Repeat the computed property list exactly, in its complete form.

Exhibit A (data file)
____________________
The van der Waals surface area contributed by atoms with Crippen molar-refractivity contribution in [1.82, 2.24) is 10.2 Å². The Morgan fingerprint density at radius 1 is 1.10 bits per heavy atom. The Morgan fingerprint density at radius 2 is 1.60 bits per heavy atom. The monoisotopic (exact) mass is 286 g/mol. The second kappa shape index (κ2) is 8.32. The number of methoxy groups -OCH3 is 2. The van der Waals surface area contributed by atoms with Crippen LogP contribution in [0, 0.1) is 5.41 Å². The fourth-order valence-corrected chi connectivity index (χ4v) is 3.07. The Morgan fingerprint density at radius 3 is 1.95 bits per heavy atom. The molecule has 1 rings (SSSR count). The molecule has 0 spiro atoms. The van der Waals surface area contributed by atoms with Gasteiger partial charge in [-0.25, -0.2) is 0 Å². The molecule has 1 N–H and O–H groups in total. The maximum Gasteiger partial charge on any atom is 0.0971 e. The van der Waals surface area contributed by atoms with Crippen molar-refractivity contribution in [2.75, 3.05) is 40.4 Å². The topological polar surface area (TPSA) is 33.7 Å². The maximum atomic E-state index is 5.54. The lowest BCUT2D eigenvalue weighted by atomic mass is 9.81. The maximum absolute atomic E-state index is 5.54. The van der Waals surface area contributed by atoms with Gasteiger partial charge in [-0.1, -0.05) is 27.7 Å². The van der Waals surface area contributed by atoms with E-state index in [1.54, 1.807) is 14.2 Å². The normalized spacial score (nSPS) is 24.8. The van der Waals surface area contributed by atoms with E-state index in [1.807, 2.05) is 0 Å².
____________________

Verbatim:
The van der Waals surface area contributed by atoms with Crippen molar-refractivity contribution in [1.82, 2.24) is 10.2 Å². The Morgan fingerprint density at radius 1 is 1.10 bits per heavy atom. The Morgan fingerprint density at radius 2 is 1.60 bits per heavy atom. The monoisotopic (exact) mass is 286 g/mol. The second kappa shape index (κ2) is 8.32. The number of methoxy groups -OCH3 is 2. The van der Waals surface area contributed by atoms with Crippen LogP contribution in [0, 0.1) is 5.41 Å². The fourth-order valence-corrected chi connectivity index (χ4v) is 3.07. The Morgan fingerprint density at radius 3 is 1.95 bits per heavy atom. The molecule has 1 rings (SSSR count). The molecule has 0 spiro atoms. The van der Waals surface area contributed by atoms with Gasteiger partial charge in [-0.25, -0.2) is 0 Å². The molecule has 1 N–H and O–H groups in total. The maximum Gasteiger partial charge on any atom is 0.0971 e. The van der Waals surface area contributed by atoms with Crippen molar-refractivity contribution in [2.75, 3.05) is 40.4 Å². The topological polar surface area (TPSA) is 33.7 Å². The maximum atomic E-state index is 5.54. The lowest BCUT2D eigenvalue weighted by atomic mass is 9.81. The maximum absolute atomic E-state index is 5.54. The van der Waals surface area contributed by atoms with Gasteiger partial charge in [-0.1, -0.05) is 27.7 Å². The van der Waals surface area contributed by atoms with E-state index in [1.54, 1.807) is 14.2 Å². The normalized spacial score (nSPS) is 24.8. The van der Waals surface area contributed by atoms with E-state index in [1.807, 2.05) is 0 Å².